Rehoboth

As a former city commissioner for 9 of the past 15 years, I have seen a lot of changes in the laws and decisions governing the city of Rehoboth Beach. Like most things in life, some have been good and some have been not so good. The ones that have been good for the city plan for the future. The ones that have been bad for the city try to hold on to the past. The city of Rehoboth Beach has been a magnet for tourists for a long time and that has not changed nor can it be changed. Trying to stifle our business community will not decrease the numbers that come to our city but will only frustrate our residents and visitors by putting into place ordinances that will promote the construction of buildings that lack functional architectural creativity. Worse, discouraging business innovation will drive businesses to Route 1, resulting in vacant storefronts along our commercial streets that will ultimately increase costs to residents in terms of higher taxes, provision of basic services, and increased utility fees.

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a group of people standing in front of a building: Visitors walk the Rehoboth Beach boardwalk on Thursday, Aug. 12, 2021. © Emily Lytle, Delaware News Journal Visitors walk the Rehoboth Beach boardwalk on Thursday, Aug. 12, 2021.

On Oct. 15, a public hearing was held regarding patchwork changes to the zoning code. The proposed changes have been put forth as “clarifications.” They are not clarifications but changes that will change the downtown commercial districts for generations to come. And not in a good way.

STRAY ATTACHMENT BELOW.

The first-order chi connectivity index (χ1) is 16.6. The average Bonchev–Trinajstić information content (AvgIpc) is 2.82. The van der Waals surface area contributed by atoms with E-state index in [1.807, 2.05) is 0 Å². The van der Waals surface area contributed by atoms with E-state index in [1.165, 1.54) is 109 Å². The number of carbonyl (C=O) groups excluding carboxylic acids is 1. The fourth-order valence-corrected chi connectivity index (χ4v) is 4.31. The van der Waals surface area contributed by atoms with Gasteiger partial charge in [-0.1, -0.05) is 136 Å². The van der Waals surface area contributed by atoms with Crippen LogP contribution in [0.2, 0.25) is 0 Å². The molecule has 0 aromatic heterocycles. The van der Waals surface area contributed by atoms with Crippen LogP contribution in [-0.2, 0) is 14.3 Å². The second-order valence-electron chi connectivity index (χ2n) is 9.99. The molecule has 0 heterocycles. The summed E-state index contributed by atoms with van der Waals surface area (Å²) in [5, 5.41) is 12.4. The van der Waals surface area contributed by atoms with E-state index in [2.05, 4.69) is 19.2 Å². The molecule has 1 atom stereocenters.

This may seem like an over-reaction but truly it is not. Not to over-simplify, but the basic zoning code that applies to commercial buildings allows for construction of a building from lot line to lot line with a maximum height of 42 feet. The proposed changes/clarifications would count interior courtyards and elevator shafts. These changes do not change the bulk of a building but could very well disincentivize desired architectural enhancements such as balconies and courtyards. In this day and age of COVID, open space should be promoted not penalized. Why would we stifle architects with ideas for buildings that embrace creative use of a parcel of land? The effect of the proposed changes on the new hotel projects that are currently being designed warrants involvement by everyone who wants to make sure that Rehoboth Avenue does not end up showcasing buildings with zero architectural interest.

It is important to remember that the one-square mile of Rehoboth Beach is not a suburban community nor is it a retirement community. It is a city that hosts tens of thousands of visitors eight to nine months a year with a vibrant restaurant scene, beach and boardwalk, farmers market, recreational dock and, hopefully one day a performing arts center.

What can you do? Send an email to awomack@cityofrehoboth.com, asking the mayor and city commissioners to pause making these patchwork changes to the city code, changes that will have negative unintended consequences for years to come. Ask them to do what was programmed in the budget over a year ago — to hire a zoning expert to look holistically at the city ordinances and make practical, coordinated changes that incentivize development that sustains the aesthetics and prosperity of our town.

Patricia Coluzzi is a former city commissioner of Rehoboth Beach.

This article originally appeared on Delaware News Journal: Rehoboth Beach needs to continue to plan wisely for a prosperous future | Opinion

Source : https://www.msn.com/en-us/finance/realestate/rehoboth-beach-needs-to-continue-to-plan-wisely-for-a-prosperous-future-opinion/ar-AAPP1SN

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